The United Nations in Cambodia is currently working with the royal government of Cambodia to support the development of policies, action plans and training for government officials towards human trafficking. They are promoting a victim-center approach to all human traffickers teaching them how to take measures to fight the sex trade system. UN is also providing education for sex slave victims in rural areas. With education, women are less likely to become victims if they understand the dangers that they may face.

Support Cambodia human development reports (CHDR) along with the United Nations Cambodia to stop sex trade and provide women with the education and technology to aid and improve their livelihoods from the effects of climate change.

You can help by signing this petition here to stop Cambodia trade acts which includes prostitution, human trafficking and the deterioration of human rights! 

Photo Credit: http://www.burgessct.com/wp-content/uploads/2011/01/HumanTrafficking.jpg

 

The Perils of Ocean Acidification

Effect of Ocean Acidification on ShellOcean acidification is one of the under explored consequences of global climate change on the worlds oceans.  Ocean acidification is a process that occurs as a result of chemical reactions between carbon dioxide in the air and carbonate ions in seawater.  These reactions cause the lowering of seawater pH.  This acidification causes an ensuing reduction in calcium carbonate concentration.  The increase in acidity has a very detrimental effect on entire classes of ocean creatures, specifically calcifying or shell species.  This includes clams, arthropods, plankton, and coral.  High acidity causes the shells of these species to slowly disintegrate, as in the photo, eventually killing the organism.  

The effect on coral is the most tragic because of the critical role that coral reefs have in the ocean ecosystem.   Coral reefs are one of the most biologically diverse ecosystems in the world.  They have been referred to by many scientists as the, “rainforests of the ocean”.  Reef animals are also very important food source for many human communities.  Coral is particularly threatened, because it has higher calcium carbonate requirements than other shell producing species.  This results in a much faster rate of ocean acidification damage in coral reefs.  Some scientists project that the complete extinction of coral reefs may occur in the next 100 years, with a terminal decline occurring in 2050.  

However, there is hope in combating this destructive phenomena.  The Natural Resources Defense Council recommends the creation of international marine protected areas.  These areas would be critical to the survival of biodiversity in an acidic ocean.  International treaties could go a long way towards banning overfishing in sensitive ocean ecosystems.  Ultimately, the end of ocean acidification will occur from dramatic reductions in atmospheric CO2.  You may take part on an individual level, by decreasing your amount of driving, making your home more energy efficient, and eating locally.  However, the real change will occur by getting active.  Joining the NRDC or signing a petition will help their efforts in bringing public awareness to the issue of ocean acidification.  The NRDC has also created a very informative documentary called, “Acid Test the Global Challenge of Ocean Acidification”.  Sharing this documentary is a great way to share the basics of this problem with your friends and colleagues.  Another way to get involved, is to become an active volunteer in the organization 350.org.  350.org is an organization that working to to help bring an end to government policies that encourage climate change.  It is really up to each of us to become part of the solution to save ocean life from certain destruction.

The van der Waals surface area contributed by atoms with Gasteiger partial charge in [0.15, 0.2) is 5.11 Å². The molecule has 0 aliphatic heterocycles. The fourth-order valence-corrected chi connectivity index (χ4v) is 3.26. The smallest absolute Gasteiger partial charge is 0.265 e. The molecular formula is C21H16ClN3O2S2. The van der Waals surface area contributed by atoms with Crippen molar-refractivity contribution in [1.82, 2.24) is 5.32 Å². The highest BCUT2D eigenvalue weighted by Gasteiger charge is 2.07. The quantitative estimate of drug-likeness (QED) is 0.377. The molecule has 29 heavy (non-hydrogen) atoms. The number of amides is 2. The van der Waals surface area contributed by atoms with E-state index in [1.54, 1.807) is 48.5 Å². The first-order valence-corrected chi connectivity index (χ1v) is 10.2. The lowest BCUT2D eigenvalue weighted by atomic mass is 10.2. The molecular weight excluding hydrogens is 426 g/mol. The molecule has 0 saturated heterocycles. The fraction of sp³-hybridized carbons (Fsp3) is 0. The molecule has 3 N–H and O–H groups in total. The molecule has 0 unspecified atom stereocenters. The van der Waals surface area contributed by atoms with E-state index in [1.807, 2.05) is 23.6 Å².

Photo Credit: www.flickr.com/photos/usoceangov/4147577833/

Hurricane Irene: An Early Taste of Climate Change?

In a year that’s already seen droughts in Texas, floods in Montana, and heat waves across much of the eastern part of the country, you might think US residents have already had their share of weather-related disasters in 2011.  Yet now it looks like densely populated cities on the east coast could face one of the year’s most dangerous weather events yet.

Hurricane Irene, a major tropical storm, has glanced off the North Carolina coast and is predicted to hit New York and other states further north over the course of the next few days.  If it pummels highly populated areas, like New York City, it could cause unprecedented amounts of property damage, and perhaps the loss of hundreds of lives.

But Hurricane Irene is more than a potential catastrophe looming in the immediate future.  Like this year’s floods, droughts, and heat waves, it is also a sample of the kind of extreme weather that is growing more common as a result of climate change.

For years, scientists have warned that global warming and associated regional changes in climate will produce more severe storms—including hurricanes.  Sure enough, the last several years have seen more than their share of tropical storm activity in the Western Atlantic Ocean.  This trend hasn’t registered fully in the public consciousness, because in any particular year stronger tropical storms don’t necessarily translate into more damage from hurricanes.

The destructiveness of the hurricane season depends on where storms land, which varies randomly from year to year.  When Hurricane Katrina hit New Orleans in 2005, the danger posed by hurricanes seared itself into the national consciousness.  On the other hand, last year saw relatively little damage in the US from hurricanes.  Though an unusually large number of storms grew out of the Western Atlantic, by pure luck none hit a US population center.

None of this changes the fact that the number of intense storms has increased dramatically since the middle of last century.  As this has happened, it has become more likely in any given year that a major storm will hit a population center.  That could be what’s about to happen this year, as Hurricane Irene prepares to slam North Carolina and states further north.